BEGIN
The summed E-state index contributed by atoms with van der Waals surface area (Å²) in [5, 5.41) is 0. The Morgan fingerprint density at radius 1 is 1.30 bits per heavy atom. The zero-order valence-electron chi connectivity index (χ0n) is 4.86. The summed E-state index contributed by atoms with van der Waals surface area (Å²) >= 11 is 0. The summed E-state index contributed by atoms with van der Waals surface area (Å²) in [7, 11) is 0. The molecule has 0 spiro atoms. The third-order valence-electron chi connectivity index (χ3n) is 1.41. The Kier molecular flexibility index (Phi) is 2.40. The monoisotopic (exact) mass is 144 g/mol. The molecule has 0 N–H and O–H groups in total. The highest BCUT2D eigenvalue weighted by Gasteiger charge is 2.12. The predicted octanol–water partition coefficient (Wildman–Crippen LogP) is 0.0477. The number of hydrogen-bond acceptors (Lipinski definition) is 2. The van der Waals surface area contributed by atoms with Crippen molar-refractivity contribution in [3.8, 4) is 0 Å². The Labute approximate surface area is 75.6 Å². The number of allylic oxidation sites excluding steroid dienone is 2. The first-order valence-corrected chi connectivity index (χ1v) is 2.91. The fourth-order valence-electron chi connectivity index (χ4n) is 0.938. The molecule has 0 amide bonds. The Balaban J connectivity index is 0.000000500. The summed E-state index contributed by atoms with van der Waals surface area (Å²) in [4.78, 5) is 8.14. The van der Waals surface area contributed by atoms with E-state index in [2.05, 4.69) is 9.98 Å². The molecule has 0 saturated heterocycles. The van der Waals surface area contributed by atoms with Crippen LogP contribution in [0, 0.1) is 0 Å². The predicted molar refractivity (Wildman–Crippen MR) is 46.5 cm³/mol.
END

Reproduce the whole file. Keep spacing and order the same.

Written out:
The summed E-state index contributed by atoms with van der Waals surface area (Å²) in [5, 5.41) is 0. The Morgan fingerprint density at radius 1 is 1.30 bits per heavy atom. The zero-order valence-electron chi connectivity index (χ0n) is 4.86. The summed E-state index contributed by atoms with van der Waals surface area (Å²) >= 11 is 0. The summed E-state index contributed by atoms with van der Waals surface area (Å²) in [7, 11) is 0. The molecule has 0 spiro atoms. The third-order valence-electron chi connectivity index (χ3n) is 1.41. The Kier molecular flexibility index (Phi) is 2.40. The monoisotopic (exact) mass is 144 g/mol. The molecule has 0 N–H and O–H groups in total. The highest BCUT2D eigenvalue weighted by Gasteiger charge is 2.12. The predicted octanol–water partition coefficient (Wildman–Crippen LogP) is 0.0477. The number of hydrogen-bond acceptors (Lipinski definition) is 2. The van der Waals surface area contributed by atoms with Crippen molar-refractivity contribution in [3.8, 4) is 0 Å². The Labute approximate surface area is 75.6 Å². The number of allylic oxidation sites excluding steroid dienone is 2. The first-order valence-corrected chi connectivity index (χ1v) is 2.91. The fourth-order valence-electron chi connectivity index (χ4n) is 0.938. The molecule has 0 amide bonds. The Balaban J connectivity index is 0.000000500. The summed E-state index contributed by atoms with van der Waals surface area (Å²) in [4.78, 5) is 8.14. The van der Waals surface area contributed by atoms with E-state index in [2.05, 4.69) is 9.98 Å². The molecule has 0 saturated heterocycles. The van der Waals surface area contributed by atoms with Crippen LogP contribution in [0, 0.1) is 0 Å². The predicted molar refractivity (Wildman–Crippen MR) is 46.5 cm³/mol.